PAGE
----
A Novosibirsk Report for the Putin era?

Back in 1983, the Novosibirsk Institute of Economics was one of the relatively liberal and free-thinking corners of Soviet academic research, not least because of the presence of Abel Aganbegyan as its director and the newly-hired and subsequently legendary Tatyana Zaslavskaya (later founder of VTsIOM and now honorary president of the Levada Center). A team under Zaslavskaya produced a report on agricultural productivity that addressed many of the fundamental weaknesses of the Soviet system and which informed the subsequent reform debate. This ‘Novosibirsk Report’ can thus be considered one of the foundational documents of Mikhail Gorbachev’s perestroika.

I found myself thinking about this report when reading ОБЩЕСТВО И ВЛАСТЬ В УСЛОВИЯХ ПОЛИТИЧЕСКОГО КРИЗИСА (‘Society and the State in Conditions of Political Crisis’), a new document from the highly-regarded Center for Strategic Research (TsSR), a think tank backed by Kremlin über-insider-turned-loyal-critic Alexei Kudrin. A passage picked up by Brian Whitmore on the always-insightful Power Vertical blog is well worth re-quoting:

Our research shows that the crisis has become irreversible. regardless of the scenarios of its further development. Maintaining political stability, let alone a return to the pre-crisis status quo, is no longer possible … At this stage we view the probability of such a scenario as high because the escalation of violence has already started. As it spreads, the return of the protests to a peaceful course is becoming less and less likely.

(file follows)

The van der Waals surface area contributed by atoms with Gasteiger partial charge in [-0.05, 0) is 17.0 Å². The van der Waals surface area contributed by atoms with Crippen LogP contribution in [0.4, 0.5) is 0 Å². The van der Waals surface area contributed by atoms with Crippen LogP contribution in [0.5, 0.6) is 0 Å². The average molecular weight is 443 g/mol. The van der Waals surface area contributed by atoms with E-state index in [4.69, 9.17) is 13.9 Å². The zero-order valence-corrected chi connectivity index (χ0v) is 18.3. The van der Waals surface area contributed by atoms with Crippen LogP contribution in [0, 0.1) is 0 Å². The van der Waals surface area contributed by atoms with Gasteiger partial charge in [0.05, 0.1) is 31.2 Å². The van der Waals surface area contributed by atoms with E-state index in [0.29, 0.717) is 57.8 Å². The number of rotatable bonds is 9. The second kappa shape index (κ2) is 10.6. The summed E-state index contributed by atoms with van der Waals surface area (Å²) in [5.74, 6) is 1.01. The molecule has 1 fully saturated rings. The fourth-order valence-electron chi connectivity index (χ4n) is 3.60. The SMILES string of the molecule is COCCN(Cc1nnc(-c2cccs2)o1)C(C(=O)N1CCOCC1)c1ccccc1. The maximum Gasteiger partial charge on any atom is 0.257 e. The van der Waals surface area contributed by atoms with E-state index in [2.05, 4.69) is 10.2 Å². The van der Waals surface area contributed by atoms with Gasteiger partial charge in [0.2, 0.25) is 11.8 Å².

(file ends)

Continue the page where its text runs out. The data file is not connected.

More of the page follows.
The essence of the ‘Novosbirsk Report’ was not really about agriculture; it was using Soviet farming as a metaphor to discuss the wider crisis of the state, not least because that was the only safe way to deliver such a critique at the time. Nowadays, fortunately, people need not be so elliptical in the warnings, and the TsSR certainly pulls no punches. However, in many ways they are similar documents, pointing to structural problems based on excessive administrative control of the economy, which have potentially disastrous political consequences for the current Kremlin incumbents.

It is hard to overstate the importance of the ‘Novosibirsk Report’ in terms of empowering those who felt the status quo was untenable, not least because it was sober, scholarly, produced by trusted insiders and chimed with the observable facts on the ground. Although the modern Russian elite clearly is exposed to a vastly wider range of inputs and perspectives, a cacophony in which any one voice can too easily be lost, I wonder if the TsSR, especially thanks to Kudrin’s presence, will prove to have a more penetrating tone than most (especially is, as its president Mikhail Dmitriev moots, it joins the current bandwagon and sets up its own reform party). After all, no one can assume Kudrin of being some wide-eyed naif, US-funded enemy of Russian stability or bohemian dilettante. This report and similar analyses may help convinced more within the elite that the current model of Putinism offers them no hope of long-term stability (= a continued enjoyment of their current wealth and power), and empower and justify those already expressing some views. Streetpower, after all, rarely topples governments — even in Egypt — but what it often does is divide the elites, something that sometimes opens the door to meaningful reform, and sometimes brings a regime crashing down. (And to this extent, arguably Zaslavskaya and the ‘Novosibirsk Report’ were just as much responsible for the collapse of the USSR as Reagan and Yeltsin…)

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